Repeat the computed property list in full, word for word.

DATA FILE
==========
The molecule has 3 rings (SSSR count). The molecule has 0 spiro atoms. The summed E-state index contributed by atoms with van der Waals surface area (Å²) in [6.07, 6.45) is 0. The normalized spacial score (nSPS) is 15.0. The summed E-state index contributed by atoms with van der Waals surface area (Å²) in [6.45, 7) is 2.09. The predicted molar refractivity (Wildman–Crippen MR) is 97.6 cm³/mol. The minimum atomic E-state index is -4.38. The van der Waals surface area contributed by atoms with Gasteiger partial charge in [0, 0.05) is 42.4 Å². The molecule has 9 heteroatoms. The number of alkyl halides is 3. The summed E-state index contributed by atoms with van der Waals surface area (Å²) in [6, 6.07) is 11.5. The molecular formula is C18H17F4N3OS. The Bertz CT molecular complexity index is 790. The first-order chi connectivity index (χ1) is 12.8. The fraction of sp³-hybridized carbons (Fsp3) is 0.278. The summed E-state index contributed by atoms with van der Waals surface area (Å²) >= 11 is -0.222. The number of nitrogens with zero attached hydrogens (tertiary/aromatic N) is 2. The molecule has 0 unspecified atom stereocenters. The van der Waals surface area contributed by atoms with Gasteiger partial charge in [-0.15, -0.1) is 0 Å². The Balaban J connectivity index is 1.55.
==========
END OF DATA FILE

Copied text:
The molecule has 3 rings (SSSR count). The molecule has 0 spiro atoms. The summed E-state index contributed by atoms with van der Waals surface area (Å²) in [6.07, 6.45) is 0. The normalized spacial score (nSPS) is 15.0. The summed E-state index contributed by atoms with van der Waals surface area (Å²) in [6.45, 7) is 2.09. The predicted molar refractivity (Wildman–Crippen MR) is 97.6 cm³/mol. The minimum atomic E-state index is -4.38. The van der Waals surface area contributed by atoms with Gasteiger partial charge in [0, 0.05) is 42.4 Å². The molecule has 9 heteroatoms. The number of alkyl halides is 3. The summed E-state index contributed by atoms with van der Waals surface area (Å²) in [6, 6.07) is 11.5. The molecular formula is C18H17F4N3OS. The Bertz CT molecular complexity index is 790. The first-order chi connectivity index (χ1) is 12.8. The fraction of sp³-hybridized carbons (Fsp3) is 0.278. The summed E-state index contributed by atoms with van der Waals surface area (Å²) >= 11 is -0.222. The number of nitrogens with zero attached hydrogens (tertiary/aromatic N) is 2. The molecule has 0 unspecified atom stereocenters. The van der Waals surface area contributed by atoms with Gasteiger partial charge in [-0.15, -0.1) is 0 Å². The Balaban J connectivity index is 1.55.